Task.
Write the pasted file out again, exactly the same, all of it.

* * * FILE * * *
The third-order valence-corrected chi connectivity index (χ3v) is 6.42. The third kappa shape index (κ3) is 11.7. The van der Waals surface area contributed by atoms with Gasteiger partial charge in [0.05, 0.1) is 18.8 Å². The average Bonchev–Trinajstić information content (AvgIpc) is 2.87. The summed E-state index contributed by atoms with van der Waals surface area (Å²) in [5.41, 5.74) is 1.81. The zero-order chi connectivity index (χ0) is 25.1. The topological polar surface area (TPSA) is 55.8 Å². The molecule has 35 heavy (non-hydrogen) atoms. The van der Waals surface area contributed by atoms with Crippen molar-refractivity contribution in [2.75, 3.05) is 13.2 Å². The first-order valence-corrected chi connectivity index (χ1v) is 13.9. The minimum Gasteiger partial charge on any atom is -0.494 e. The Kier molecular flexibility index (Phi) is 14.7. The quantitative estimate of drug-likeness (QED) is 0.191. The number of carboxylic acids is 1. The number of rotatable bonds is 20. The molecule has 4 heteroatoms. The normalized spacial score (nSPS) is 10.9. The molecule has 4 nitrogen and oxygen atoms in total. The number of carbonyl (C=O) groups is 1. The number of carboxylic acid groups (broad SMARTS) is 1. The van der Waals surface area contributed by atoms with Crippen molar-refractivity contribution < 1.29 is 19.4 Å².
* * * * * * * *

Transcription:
The third-order valence-corrected chi connectivity index (χ3v) is 6.42. The third kappa shape index (κ3) is 11.7. The van der Waals surface area contributed by atoms with Gasteiger partial charge in [0.05, 0.1) is 18.8 Å². The average Bonchev–Trinajstić information content (AvgIpc) is 2.87. The summed E-state index contributed by atoms with van der Waals surface area (Å²) in [5.41, 5.74) is 1.81. The zero-order chi connectivity index (χ0) is 25.1. The topological polar surface area (TPSA) is 55.8 Å². The molecule has 35 heavy (non-hydrogen) atoms. The van der Waals surface area contributed by atoms with Crippen molar-refractivity contribution in [2.75, 3.05) is 13.2 Å². The first-order valence-corrected chi connectivity index (χ1v) is 13.9. The minimum Gasteiger partial charge on any atom is -0.494 e. The Kier molecular flexibility index (Phi) is 14.7. The quantitative estimate of drug-likeness (QED) is 0.191. The number of carboxylic acids is 1. The number of rotatable bonds is 20. The molecule has 4 heteroatoms. The normalized spacial score (nSPS) is 10.9. The molecule has 4 nitrogen and oxygen atoms in total. The number of carbonyl (C=O) groups is 1. The number of carboxylic acid groups (broad SMARTS) is 1. The van der Waals surface area contributed by atoms with Crippen molar-refractivity contribution < 1.29 is 19.4 Å².